Governments around the world are trying out different formulae to tackle the financial crisis. They claim they are trying to reactivate the financial sector, to encourage banks to offer loans to small businesses and people, and to other banks. Other cases of government intervention are focused on preventing banks from going bankrupt.
This is all wrong. If the financial sector is in a financial crisis, let the financial sector sweat out its own illness. Any part of it that cannot survive the crisis should simply be left to die, because its demise means that it has no value. The crisis must be allowed to work as it should, promoting consolidation, discarding some old players and creating opportunities for new players to enter.
Government intervention is absolutely wrong. It is nothing but a quick fix, with lasting negative side effects, while prolonging the cost of the crisis, imposing it on generations to come. Furthermore, why should banks and other financial entities be allowed to earn loads of money for themselves (their shareholders) when the economy is fine, but they have to be helped by the government when things are not so nice anymore? Every individual and small business benefits from their work in times of prosperity, and they have to adjust to difficult times. The financial sector should be no different.
Is the problem really lack of trust among lenders? Is a bunch of public money going to help them regain trust? Not a chance. They should regain trust the old fashioned way: by going into business again (i.e., start lending) to then ascertain that customers begin repaying their loans. Why would banks feel compelled to lend again? Simply because it’s their business. The business of banks is based on risk. They take a risk lending money, and charge for that service. It’s a matter of waiting to see who can hold out longer; banks or their customers. My guess is that banks, without the gift from governments, would have needed to attract customers again sooner than those customers would have needed the loans.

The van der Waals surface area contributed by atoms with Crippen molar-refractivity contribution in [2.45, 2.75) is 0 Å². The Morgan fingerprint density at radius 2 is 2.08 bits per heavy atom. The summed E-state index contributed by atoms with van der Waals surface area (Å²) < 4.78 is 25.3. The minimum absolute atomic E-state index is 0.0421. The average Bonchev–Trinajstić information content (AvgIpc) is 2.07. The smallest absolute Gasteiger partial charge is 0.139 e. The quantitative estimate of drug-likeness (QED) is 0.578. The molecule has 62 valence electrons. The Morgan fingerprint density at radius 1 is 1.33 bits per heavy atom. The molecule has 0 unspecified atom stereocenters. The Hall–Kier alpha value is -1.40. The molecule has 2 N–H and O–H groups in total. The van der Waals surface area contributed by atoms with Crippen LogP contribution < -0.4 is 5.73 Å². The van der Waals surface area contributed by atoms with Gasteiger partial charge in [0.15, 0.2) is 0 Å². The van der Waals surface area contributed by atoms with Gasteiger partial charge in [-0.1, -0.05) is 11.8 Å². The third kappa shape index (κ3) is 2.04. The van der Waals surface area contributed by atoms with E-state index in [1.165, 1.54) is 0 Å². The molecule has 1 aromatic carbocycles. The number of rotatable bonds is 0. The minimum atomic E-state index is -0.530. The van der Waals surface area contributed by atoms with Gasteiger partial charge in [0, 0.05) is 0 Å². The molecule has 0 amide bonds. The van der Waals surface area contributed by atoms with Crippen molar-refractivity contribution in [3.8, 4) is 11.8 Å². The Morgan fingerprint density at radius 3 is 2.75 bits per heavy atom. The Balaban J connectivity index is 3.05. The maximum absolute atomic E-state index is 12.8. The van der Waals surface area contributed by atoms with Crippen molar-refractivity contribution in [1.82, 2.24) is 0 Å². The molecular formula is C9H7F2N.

The financial sector should be left to its own devices to try to recover, whatever that may entail. Having governments intervene is anti-natural; it is an external factor inserted into the normal life cycle of any company that ought to survive on its own merit. Of course, earlier government intervention had its share of blame in driving the economy and the financial sector down (read: unrealistically low interest rates in the U.S. for a long time, the 1977 Community Reinvestment Act), but this is no excuse to pour millions of public money to that financial sector, or to nationalise banks left and right, as several EU countries are doing.
In summary, the situation is outrageous: rather than reducing public spending, governments have, once again, disposed of our money to use as they see fit, without any clear indication that the amounts of money they are dumping on the financial sector is going to make any difference one way or the other.